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How Adding a UNIQUE Constraint on a One-to-One Relationship Helps Performance

Read on to see how one constraint (UNIQUE) can help boost performance in one-to-one relationships.

· Database Zone

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A lot of people use SQL constraints mainly to enforce data integrity, and that's already a very good thing. A UNIQUE constraint, for instance, makes sure that there is at most one instance of any possible value (or tuple, in the case of a composite constraint) in a table. For instance:

CREATE TABLE x (
  a NUMBER(10),
  UNIQUE (a)
);

-- This works:
INSERT INTO x VALUES (1);

-- This fails:
INSERT INTO x VALUES (1);


Constraints are Also Good for (SELECT) Performance

One thing that people often do not think about, though, is the fact that constraints can also be used as very valuable meta information by the database optimizer to make a better decision when finding the most optimal execution plan. It is a big difference for an optimizer to:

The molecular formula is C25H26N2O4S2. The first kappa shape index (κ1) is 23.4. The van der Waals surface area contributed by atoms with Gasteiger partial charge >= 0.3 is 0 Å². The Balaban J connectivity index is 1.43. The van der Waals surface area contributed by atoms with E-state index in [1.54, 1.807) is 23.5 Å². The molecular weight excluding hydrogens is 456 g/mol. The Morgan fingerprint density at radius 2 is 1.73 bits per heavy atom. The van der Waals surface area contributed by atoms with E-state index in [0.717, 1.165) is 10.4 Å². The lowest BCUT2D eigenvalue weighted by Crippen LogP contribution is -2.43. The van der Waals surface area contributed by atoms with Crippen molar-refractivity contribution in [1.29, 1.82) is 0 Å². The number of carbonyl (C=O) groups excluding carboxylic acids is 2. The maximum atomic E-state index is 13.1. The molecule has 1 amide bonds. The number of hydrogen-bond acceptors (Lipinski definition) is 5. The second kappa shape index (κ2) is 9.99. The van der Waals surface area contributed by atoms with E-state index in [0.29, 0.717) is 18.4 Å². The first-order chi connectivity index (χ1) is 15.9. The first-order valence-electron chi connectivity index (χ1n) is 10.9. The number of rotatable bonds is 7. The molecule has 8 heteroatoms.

• Be unaware of how many different values there are in any given column (worst case).
  • Be able to estimate the different values in any given column (statistics are present).
  • Know that each value can appear at most once

In the last case, a UNIQUE (or PRIMARY KEY) constraint tells the optimizer exactly that. Once the optimizer knows that a certain operation returns at most one row (and not 10, 100, or even 10 million rows), a nested loop suddenly becomes extremely cheap, as it can abort as soon as one row was found.

A Java analogy

Compare this with the following Java code:

// This is much "harder" ...
List<Object> objects = unknownSize();
for (Object object : objects) {
    doSomethingWith(object);
    }

// ... than this, where we "know" the list
// only contains one value
for (Object object : Collections.singletonList("abc")) {
    doSomethingWith(object);
    }


If Java had such optimization capabilities (bonus question: can the JIT do it?), then the second loop could be optimized as such: